Behaviorally Speaking: DevOps Development


Behaviorally Speaking: DevOps Development
by Bob Aiello

DevOps puts the focus on developing the same build, package and release procedures to support deployment throughout the entire application lifecycle. This is a big change for many companies where developers traditionally did their own deployments and operations joined the party late in the process, usually when the application was being prepared to be promoted to production. In fact, I have seen organizations who put a tremendous amount of work into their production deployments, but failed miserably simply because they started too late in the development lifecycle. DevOps puts the focus on creating an automated application lifecycle management (ALM) to support development test, integration, QA, UAT and Production. But how exactly do you develop DevOps itself and how do you know when you have achieved success?

DevOps is not new; like many other Agile and Lean practices, DevOps makes use of principles that have been around for a long time. But, also like Agile and Lean, DevOps clarifies and highlights industry best practices in a way that is particularly compelling. Traditionally, developers have demanded free reign in being able to build, package and deploy their own work. As a group, developers, by and large, are known to be smart and hardworking folks. Unfortunately, seasoned professionals also know that many IT problems and systems outages are caused by a smart person accidentally missing an essential step. Creating repeatable processes and ensuring uninterrupted services is primaily about creating procedures that are simple, clear and reliable. DevOps teaches us that we need to begin this journey early in the process. Instead of just automating the build and deploy to QA, UAT and Production – we shift our focus upstream and begin automating the processes for development. too.

Continuous integration has been made popular by industry expert Martin Fowler who strongly advocated deploying to a test environment even for a development build. Creating seamless and reliable fully-automated deployment procedures is not an easy task. There are many dependencies that are often difficult to understand – much less automate. Developers spend their time learning new technologies and building their technical knowledge, skills and abilities. DevOps encourages improved communication between Development, QA and Operations. The most important part of this effort is to transfer knowledge earlier in the process – reducing risk by creating a learning organization. DevOps helps to improve both QA’s and Ops focus by enabling them each to get involved early in the development cycle and also by creating automated procedures to reliably build, package and deploy the application. If you want to be successful, then you should also strive to be agile.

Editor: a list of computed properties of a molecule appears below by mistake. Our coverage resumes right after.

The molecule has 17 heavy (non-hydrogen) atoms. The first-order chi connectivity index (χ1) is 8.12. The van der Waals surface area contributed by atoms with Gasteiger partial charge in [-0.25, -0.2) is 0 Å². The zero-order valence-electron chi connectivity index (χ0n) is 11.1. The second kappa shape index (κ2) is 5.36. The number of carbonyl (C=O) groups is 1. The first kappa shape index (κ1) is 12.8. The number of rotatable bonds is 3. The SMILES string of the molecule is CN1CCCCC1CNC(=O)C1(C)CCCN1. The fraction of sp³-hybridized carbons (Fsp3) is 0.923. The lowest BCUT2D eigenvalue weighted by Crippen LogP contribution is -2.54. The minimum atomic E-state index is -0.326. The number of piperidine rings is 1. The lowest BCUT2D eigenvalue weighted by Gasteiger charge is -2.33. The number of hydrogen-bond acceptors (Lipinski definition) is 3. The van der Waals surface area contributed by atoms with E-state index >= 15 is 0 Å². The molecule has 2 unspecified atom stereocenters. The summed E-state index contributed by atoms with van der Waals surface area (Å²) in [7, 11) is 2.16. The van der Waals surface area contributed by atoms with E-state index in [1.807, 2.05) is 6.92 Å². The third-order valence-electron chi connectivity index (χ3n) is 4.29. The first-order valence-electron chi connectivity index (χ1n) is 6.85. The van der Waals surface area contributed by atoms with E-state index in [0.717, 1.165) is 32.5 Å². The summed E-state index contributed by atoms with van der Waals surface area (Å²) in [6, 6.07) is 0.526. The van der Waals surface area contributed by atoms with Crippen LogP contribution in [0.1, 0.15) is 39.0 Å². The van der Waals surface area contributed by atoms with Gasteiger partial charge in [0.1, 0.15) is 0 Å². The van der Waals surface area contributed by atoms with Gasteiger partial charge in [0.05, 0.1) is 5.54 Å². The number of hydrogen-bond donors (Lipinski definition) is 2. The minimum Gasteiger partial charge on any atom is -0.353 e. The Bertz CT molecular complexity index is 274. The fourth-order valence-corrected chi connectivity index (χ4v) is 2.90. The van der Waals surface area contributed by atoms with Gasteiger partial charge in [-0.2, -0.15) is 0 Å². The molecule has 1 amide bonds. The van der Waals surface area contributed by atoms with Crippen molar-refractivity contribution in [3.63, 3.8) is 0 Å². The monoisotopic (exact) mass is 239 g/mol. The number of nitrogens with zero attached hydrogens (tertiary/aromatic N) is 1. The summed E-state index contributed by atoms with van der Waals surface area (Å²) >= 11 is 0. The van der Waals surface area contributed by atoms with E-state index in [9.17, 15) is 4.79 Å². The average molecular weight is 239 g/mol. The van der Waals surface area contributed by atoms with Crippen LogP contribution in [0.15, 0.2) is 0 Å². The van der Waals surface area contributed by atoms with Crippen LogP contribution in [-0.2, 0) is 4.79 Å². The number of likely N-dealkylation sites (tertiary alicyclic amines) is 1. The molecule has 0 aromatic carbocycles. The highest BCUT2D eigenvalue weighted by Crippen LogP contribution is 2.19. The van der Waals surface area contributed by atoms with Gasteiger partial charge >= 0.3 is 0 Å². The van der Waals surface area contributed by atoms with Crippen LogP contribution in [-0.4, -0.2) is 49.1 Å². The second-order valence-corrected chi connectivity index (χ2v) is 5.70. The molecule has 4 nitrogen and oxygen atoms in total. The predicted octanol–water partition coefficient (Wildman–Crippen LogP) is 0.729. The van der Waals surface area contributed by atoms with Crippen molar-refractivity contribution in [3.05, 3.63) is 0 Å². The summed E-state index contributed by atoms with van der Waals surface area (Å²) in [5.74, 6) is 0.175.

DevOps was made popular by a number of agile technology experts, including those involved with what has become known as agile systems administration and agile operations. It is essential to remember that the journey to Devops must also follow agile principles. This means that creating your automated build, package and deployment procedures should be handled in an agile iterative way. This has been exactly how I have always handled this effort. Usually, I get called in to deal with a failed application build and release process. I often have to start by performing many tasks manually. Over time, I am able to automate each of the tasks, but this is an iterative effort with many decisions made at the last responsible moment. Source code management is also an essential starting point.

Developers need to be trained to successfully use version control tools to secure the source code and reliably create milestones – including version labels or tags. Just as DevOps starts at the beginning of the lifecycle – DevOps also needs to focus on the seminal competencies of excellent source code management. Automated application build is next, with each configuration item embedding a unique and immutable version ID. Release packages are created with embedded manifests containing a complete list of every included configuration item, whether it be a derived binary, text based configuration file or a word document containing essential release notes. Good release management means that you can identify all of the code that is about to be deployed and also provide a procedure to verify that the correct code was in fact deployed (known as a physical configuration audit). It is equally essential to provide a mechanism to ensure that a release package has not been modified by an unauthorized individual.

What makes these practices “DevOps” is the focus on developing these procedures from the beginning of the lifecycle and taking an agile iterative approach as they are developed. There is also an intentional effort to share knowledge equally between development, QA and operations. Development often knows the technology best, but operations understands the real world challenges that will result in developers being roused from their slumber in the middle of the night. QA contributes by developing the procedures to ensure that bugs are never found a second time in any release.

Devops is all about the synergy of productivity and quality with the real world focus on sharing knowledge and building competencies!